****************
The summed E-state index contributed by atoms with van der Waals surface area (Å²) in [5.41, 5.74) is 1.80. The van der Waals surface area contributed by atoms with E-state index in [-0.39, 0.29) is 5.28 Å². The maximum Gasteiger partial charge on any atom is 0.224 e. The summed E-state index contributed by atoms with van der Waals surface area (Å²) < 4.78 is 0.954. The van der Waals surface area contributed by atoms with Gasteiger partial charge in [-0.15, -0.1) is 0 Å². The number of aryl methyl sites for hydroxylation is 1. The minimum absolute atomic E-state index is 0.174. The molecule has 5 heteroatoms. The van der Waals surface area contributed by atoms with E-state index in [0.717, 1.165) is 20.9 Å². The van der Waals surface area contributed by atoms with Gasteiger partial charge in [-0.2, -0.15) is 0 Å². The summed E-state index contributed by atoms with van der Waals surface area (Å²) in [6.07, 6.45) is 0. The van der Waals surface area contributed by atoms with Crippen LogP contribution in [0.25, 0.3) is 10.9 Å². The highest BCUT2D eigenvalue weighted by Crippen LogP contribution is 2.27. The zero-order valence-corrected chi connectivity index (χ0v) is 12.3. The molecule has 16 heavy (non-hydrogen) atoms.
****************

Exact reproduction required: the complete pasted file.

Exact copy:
The summed E-state index contributed by atoms with van der Waals surface area (Å²) in [5.41, 5.74) is 1.80. The van der Waals surface area contributed by atoms with E-state index in [-0.39, 0.29) is 5.28 Å². The maximum Gasteiger partial charge on any atom is 0.224 e. The summed E-state index contributed by atoms with van der Waals surface area (Å²) < 4.78 is 0.954. The van der Waals surface area contributed by atoms with Gasteiger partial charge in [-0.15, -0.1) is 0 Å². The number of aryl methyl sites for hydroxylation is 1. The minimum absolute atomic E-state index is 0.174. The molecule has 5 heteroatoms. The van der Waals surface area contributed by atoms with E-state index in [0.717, 1.165) is 20.9 Å². The van der Waals surface area contributed by atoms with Gasteiger partial charge in [-0.2, -0.15) is 0 Å². The summed E-state index contributed by atoms with van der Waals surface area (Å²) in [6.07, 6.45) is 0. The van der Waals surface area contributed by atoms with Crippen LogP contribution in [0.25, 0.3) is 10.9 Å². The highest BCUT2D eigenvalue weighted by Crippen LogP contribution is 2.27. The zero-order valence-corrected chi connectivity index (χ0v) is 12.3. The molecule has 16 heavy (non-hydrogen) atoms.